HONG KONG (AFP) – Asian markets mostly slipped Tuesday, with Hong Kong hit for a second successive day as a pro-democracy protest in the city showed no signs of letting up, while a measure of Chinese manufacturing came in below forecast.
Traders took their cue from a negative Wall Street, while Japanese shares were hit by a surprise fall in factory output while the yen edged up against the dollar.
Hong Kong was down 1.20 per cent in late trade, extending Monday’s 1.90 per cent losses.
Tokyo closed 0.84 per cent lower, shedding 137.12 points at 16,173.52, while Seoul gave up 0.32 per cent, or 6.51 points, to end at 2,020.09.
However, Sydney added 0.54 per cent, or 28.58 points, to 5,292.8 and Shanghai climbed 0.26 per cent, or 6.16 points, to 2,363.87.
In Hong Kong a second night of mass protests passed off peacefully Monday, bringing relief after Sunday night saw police fire tear gas and pepper spray at protestors in the financial hub.
However, some of the city’s key roads remained closed off, with the demonstrators refusing to move until Beijing agrees to its demands for full universal suffrage.
The campaign comes as China’s Golden Week holiday begins on Wednesday, when big-spending mainlanders visit the city’s luxury stores.
However, while there are fears about the impact on the city’s economy Laura Luo, head of Hong Kong and China equities at Baring Asset Management, said the effects of the stand-off on Hong Kong stocks would be limited.
“It is natural for investors to choose to take profit in an event like this, but any major market plunge may present a good entry point for long-term investors,” she told Dow Jones Newswires.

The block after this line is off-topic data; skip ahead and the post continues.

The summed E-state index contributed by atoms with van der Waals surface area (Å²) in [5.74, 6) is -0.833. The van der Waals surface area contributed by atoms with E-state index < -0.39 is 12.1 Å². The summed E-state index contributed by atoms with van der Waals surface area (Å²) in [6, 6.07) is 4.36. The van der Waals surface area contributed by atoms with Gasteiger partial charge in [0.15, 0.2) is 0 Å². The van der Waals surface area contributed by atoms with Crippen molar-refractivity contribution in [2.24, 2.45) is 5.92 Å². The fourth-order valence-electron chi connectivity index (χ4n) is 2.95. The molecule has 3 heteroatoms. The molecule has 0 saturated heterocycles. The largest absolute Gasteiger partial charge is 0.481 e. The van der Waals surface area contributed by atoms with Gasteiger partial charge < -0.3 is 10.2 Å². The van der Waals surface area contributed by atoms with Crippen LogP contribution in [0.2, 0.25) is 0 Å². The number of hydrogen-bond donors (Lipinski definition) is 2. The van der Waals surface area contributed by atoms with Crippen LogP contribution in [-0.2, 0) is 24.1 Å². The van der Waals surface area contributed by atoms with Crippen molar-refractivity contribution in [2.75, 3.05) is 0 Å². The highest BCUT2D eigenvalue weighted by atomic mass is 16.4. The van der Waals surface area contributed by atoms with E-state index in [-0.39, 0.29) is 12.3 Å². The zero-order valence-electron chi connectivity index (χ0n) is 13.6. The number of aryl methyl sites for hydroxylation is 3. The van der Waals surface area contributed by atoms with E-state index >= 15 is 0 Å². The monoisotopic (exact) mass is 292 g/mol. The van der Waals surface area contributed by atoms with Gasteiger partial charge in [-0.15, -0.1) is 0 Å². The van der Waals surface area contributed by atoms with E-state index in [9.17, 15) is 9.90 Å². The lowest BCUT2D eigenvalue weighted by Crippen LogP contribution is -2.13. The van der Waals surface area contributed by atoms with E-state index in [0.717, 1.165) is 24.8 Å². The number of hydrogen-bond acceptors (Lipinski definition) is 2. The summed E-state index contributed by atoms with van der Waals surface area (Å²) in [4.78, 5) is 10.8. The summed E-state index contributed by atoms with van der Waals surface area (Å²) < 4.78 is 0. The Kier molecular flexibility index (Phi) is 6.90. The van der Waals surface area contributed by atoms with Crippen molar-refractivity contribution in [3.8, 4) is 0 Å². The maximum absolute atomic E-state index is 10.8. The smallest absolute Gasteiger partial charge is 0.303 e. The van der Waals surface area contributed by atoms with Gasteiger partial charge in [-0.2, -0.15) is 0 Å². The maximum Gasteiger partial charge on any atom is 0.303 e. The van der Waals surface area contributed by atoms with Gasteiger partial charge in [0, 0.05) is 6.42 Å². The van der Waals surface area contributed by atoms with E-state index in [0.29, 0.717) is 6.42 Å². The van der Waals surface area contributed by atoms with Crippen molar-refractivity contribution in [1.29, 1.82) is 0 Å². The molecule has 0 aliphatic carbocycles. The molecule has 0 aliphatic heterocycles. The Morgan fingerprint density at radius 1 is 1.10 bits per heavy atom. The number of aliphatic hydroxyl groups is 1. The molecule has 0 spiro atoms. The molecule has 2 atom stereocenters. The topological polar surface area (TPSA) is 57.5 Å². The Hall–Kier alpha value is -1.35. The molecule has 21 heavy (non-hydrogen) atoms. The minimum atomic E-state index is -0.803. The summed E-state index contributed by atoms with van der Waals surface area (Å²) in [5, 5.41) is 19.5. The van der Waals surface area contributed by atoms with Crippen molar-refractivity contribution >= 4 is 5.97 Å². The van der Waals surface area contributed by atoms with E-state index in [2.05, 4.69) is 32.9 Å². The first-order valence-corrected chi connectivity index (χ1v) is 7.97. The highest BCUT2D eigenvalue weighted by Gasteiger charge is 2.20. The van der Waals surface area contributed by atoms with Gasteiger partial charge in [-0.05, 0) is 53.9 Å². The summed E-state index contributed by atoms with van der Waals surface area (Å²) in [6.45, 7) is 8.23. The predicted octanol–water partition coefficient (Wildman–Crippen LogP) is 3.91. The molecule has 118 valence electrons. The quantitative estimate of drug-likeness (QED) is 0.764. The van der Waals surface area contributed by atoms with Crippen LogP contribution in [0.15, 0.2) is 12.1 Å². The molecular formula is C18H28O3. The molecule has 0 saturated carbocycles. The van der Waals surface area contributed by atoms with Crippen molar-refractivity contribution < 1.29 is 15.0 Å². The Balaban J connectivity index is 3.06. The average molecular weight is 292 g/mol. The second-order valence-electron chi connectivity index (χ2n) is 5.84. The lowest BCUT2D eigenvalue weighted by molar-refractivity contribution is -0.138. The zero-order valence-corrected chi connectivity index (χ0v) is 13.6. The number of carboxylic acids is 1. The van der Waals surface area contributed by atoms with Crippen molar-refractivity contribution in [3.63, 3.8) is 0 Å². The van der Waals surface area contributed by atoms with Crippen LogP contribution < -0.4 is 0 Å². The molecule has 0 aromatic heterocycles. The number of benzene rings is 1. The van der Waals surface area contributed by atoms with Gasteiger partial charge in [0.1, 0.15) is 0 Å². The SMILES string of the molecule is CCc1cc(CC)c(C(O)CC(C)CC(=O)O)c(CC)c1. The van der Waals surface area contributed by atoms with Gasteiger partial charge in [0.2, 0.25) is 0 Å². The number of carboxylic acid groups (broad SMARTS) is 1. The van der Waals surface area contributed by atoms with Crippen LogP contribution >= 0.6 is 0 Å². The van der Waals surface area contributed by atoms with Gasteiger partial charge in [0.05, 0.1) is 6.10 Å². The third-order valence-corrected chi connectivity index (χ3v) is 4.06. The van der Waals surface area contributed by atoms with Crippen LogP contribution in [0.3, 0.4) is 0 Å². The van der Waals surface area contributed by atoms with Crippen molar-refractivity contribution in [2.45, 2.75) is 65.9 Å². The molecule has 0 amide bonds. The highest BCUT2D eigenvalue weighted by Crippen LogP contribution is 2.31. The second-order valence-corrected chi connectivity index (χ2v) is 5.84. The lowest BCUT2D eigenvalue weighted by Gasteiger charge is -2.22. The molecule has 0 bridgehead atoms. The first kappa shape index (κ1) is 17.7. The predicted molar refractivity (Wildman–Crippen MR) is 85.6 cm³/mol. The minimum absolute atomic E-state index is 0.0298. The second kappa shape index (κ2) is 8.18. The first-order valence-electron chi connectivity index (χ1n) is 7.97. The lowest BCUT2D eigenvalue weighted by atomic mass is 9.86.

Adding downward pressure on shares was HSBC’s final purchasing managers index (PMI) which came in at 50.2 for September.
While it was above the 50 point level that separates growth from contraction, it is lower than the 50.5 predicted in last week’s preliminary reading and adds to fears about the Chinese economy following a series of soft data.
In Japan official data showed factory production unexpectedly fell 1.5 per cent month-on-month in August, reversing a 0.4 per cent uptick in July. Output grew at its fastest rate in more than two years in January before losing steam.
Also, household spending dropped a steeper-than-expected 4.7 per cent in August, logging a year-on-year drop for the fifth straight month since a sales tax rise in April. The figures raised concerns that the tax hike continues to weigh on consumption and the economy.
Foreign exchange trading saw the dollar at 109.30 yen against 109.45 yen in New York late Monday as it takes a breather ahead of the release of US data this week, with some economists predicting it will bounce back and pass 110 yen soon.